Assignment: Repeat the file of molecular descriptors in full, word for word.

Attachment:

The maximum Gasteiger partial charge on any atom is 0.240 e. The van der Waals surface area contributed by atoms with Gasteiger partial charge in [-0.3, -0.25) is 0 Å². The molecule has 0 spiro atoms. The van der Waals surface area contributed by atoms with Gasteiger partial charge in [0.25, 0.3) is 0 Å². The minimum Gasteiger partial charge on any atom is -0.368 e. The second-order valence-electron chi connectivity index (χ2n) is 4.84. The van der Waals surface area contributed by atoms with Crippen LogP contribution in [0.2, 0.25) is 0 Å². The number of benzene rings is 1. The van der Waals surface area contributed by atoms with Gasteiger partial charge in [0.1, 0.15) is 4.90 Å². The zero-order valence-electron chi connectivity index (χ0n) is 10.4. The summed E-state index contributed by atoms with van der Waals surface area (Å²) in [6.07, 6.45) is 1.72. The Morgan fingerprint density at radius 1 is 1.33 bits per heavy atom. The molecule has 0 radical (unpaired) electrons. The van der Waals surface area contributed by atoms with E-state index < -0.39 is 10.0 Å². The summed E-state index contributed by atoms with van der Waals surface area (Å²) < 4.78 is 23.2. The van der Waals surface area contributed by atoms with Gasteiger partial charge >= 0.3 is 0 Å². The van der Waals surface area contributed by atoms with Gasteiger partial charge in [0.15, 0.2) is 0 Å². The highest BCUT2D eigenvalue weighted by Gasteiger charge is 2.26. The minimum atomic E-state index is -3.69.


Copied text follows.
The maximum Gasteiger partial charge on any atom is 0.240 e. The van der Waals surface area contributed by atoms with Gasteiger partial charge in [-0.3, -0.25) is 0 Å². The molecule has 0 spiro atoms. The van der Waals surface area contributed by atoms with Gasteiger partial charge in [0.25, 0.3) is 0 Å². The minimum Gasteiger partial charge on any atom is -0.368 e. The second-order valence-electron chi connectivity index (χ2n) is 4.84. The van der Waals surface area contributed by atoms with Crippen LogP contribution in [0.2, 0.25) is 0 Å². The number of benzene rings is 1. The van der Waals surface area contributed by atoms with Gasteiger partial charge in [0.1, 0.15) is 4.90 Å². The zero-order valence-electron chi connectivity index (χ0n) is 10.4. The summed E-state index contributed by atoms with van der Waals surface area (Å²) in [6.07, 6.45) is 1.72. The Morgan fingerprint density at radius 1 is 1.33 bits per heavy atom. The molecule has 0 radical (unpaired) electrons. The van der Waals surface area contributed by atoms with E-state index < -0.39 is 10.0 Å². The summed E-state index contributed by atoms with van der Waals surface area (Å²) < 4.78 is 23.2. The van der Waals surface area contributed by atoms with Gasteiger partial charge >= 0.3 is 0 Å². The van der Waals surface area contributed by atoms with Gasteiger partial charge in [0.15, 0.2) is 0 Å². The highest BCUT2D eigenvalue weighted by Gasteiger charge is 2.26. The minimum atomic E-state index is -3.69.